A DENTON-BASED medical scanning firm has received a blistering report demanding it must improve.
Mediscan Diagnostic Services, whose headquarters are at Tameside Business Park on Windmill Drive, has been rated inadequate by the Care Quality Commission after an unannounced inspection in November.
No clinics are provided at their site, instead its services are provided in GP surgeries, private clinic buildings, hospitals and a mobile endoscopy unit.
But the report highlighted a number of failings, including, ‘staff did not always understand how to protect patients from abuse, the service did not always control infection risk well and some policies were still not fully reflective of the service and it was unclear what monitoring processes had been implemented.’
It also found fault with, ‘the design, maintenance and use of equipment did not always keep people safe, records were not always stored securely and easily available to all staff providing care,’ and, ‘the service did not always manage patient safety incidents well. Staff did not always recognise and report incidents and near misses.’
Mediscan, which has delivered diagnostic and screening procedure services from its Denton location since June 2013, saw its services suspended following a damning CQC report in September.
The service stated: “During our inspection we visited the main location only because the service was currently suspended.
“We inspected to follow up concerns identified during the last inspection and to identify if the suspension could be lifted.
“The provider told us during this inspection the activity they would focus on when re-opening would be ultrasound scanning, physiotherapy and audiology initially once the suspension was lifted.
“The future plans for the service were unclear. We were told that there would be four locations operating initially in Bradford, Nottingham, London and Kent but the number of clinics re-opening would depend on what contracts could be secured.
“There were future plans to introduce tele-radiology and MRI services.”
However, more issues were identified and its inadequate rating remained.
In its findings, the CQC added: “Staff did not always understand how to protect patients from abuse.
“There was not a robust system and process in place for the appropriate and timely referral of safeguarding concerns.
“We were given two different safeguarding policies dated November 2021, which contained different information.
“There was a risk of harm to patients if safeguarding referrals were not made in a timely manner.
“We saw in the meeting minutes for October 2021 that staff watched a safeguarding video and had discussions about the reporting of safeguarding concerns to external agencies.
“However, this was only attended by three out of the six clinical staff who worked for the service and there was no representation from the safeguarding lead.
“The service did not always control infection risk well. While improvements had been made to infection prevention and control systems and processes, some policies were still not fully reflective of the service and it was unclear what monitoring processes had been implemented.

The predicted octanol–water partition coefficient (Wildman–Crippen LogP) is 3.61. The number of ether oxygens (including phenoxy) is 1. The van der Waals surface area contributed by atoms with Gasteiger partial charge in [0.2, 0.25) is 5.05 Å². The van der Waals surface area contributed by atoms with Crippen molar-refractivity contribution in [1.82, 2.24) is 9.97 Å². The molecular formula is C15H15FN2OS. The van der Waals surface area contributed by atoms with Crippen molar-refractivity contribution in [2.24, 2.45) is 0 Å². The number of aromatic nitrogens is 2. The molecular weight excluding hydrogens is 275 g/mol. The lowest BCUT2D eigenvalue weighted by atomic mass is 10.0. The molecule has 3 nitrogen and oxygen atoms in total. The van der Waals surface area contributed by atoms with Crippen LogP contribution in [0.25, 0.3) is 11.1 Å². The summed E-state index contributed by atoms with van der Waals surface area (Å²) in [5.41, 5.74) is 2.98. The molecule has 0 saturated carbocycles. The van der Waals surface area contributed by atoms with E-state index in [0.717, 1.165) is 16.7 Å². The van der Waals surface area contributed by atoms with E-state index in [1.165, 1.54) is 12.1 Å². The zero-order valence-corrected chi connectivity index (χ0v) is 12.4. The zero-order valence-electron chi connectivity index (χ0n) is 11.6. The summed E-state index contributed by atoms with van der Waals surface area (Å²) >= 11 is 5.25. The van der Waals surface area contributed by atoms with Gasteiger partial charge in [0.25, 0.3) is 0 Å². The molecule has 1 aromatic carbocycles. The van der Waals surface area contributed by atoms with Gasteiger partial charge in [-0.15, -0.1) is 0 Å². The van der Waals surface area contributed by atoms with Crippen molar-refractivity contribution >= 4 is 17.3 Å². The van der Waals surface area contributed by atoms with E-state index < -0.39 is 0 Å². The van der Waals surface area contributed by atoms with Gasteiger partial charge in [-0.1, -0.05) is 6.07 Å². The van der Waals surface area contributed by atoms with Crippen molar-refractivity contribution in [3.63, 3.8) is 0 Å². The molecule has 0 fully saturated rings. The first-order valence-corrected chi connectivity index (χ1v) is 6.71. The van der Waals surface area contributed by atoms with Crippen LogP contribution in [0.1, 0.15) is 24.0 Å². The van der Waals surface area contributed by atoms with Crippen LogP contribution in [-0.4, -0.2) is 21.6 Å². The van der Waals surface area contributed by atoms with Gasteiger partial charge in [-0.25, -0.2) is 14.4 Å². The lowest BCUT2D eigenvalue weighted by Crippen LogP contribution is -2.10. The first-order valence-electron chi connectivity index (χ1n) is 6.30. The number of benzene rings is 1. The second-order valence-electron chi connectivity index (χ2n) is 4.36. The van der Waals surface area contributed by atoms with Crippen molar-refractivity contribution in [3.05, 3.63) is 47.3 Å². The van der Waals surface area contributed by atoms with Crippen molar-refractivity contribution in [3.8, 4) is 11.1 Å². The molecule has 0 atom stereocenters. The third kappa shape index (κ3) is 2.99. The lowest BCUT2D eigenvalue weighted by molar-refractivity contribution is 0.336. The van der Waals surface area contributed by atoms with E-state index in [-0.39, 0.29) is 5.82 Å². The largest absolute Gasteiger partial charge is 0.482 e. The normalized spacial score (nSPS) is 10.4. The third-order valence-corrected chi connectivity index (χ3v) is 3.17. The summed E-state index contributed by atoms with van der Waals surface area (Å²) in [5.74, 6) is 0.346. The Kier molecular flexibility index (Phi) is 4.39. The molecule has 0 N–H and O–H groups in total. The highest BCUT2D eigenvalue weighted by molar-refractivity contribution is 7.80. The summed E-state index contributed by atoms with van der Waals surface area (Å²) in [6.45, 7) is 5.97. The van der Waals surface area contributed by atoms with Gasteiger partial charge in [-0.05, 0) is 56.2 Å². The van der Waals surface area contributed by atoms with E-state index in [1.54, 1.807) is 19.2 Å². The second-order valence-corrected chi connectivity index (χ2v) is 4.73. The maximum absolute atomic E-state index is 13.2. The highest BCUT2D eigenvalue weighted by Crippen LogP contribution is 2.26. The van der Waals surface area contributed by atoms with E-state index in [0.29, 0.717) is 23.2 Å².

“We were told that the infection prevention and control lead had delivered additional training to staff in infection prevention and control principles, but there was no documented evidence of this.
“We were told that it was the health care assistant staff who would be responsible for completing the checks.
“There was no evidence of the monitoring processes which had been put in place for the completion of the checks and they were not included in the audit schedule.
“We did not see evidence of completed checklists as the service was suspended at the time of our inspection.
“The design, maintenance and use of equipment did not always keep people safe.”
Further faults were also found when inspectors made their visit late last year, with the report detailing areas in which Mediscan was lacking – particularly on coping if any equipment failed.
It continued: “There was no evidence of a clear plan for how equipment would be tested to ensure it was safe for use when the suspension ended.
“We observed a ‘stress test’ meeting which did not consider the process for ensuring that equipment was tested and safe to be brought back into use.
“There was a risk that the quality of images would be compromised affecting the diagnosis and treatment for patients.
“There were not robust contingency plans in place in case of equipment failure if machines in locations nationally failed.
“There was a risk of a delay to patients’ diagnostic procedures and subsequent treatment if a failure did occur in a clinic which was not local to the head office such as London.
“The service did not always manage patient safety incidents well. Staff did not always recognise and report incidents and near misses.
“We were not assured that the service was operating effective systems and processes to report, investigate and share learning from incidents.”
The CQC did identify some improvements, such as an improvement in training compliance records and some improvements to policies and monitoring processes.
However, in its rating, Mediscan was deemed inadequate in the categories ‘Are services safe?’ and ‘Are services well led?’
Inspectors found there was insufficient evidence to rate in the ‘Are services responsive to people’s needs?’ category and in ‘Are services effective?’ it was inspected but not rated.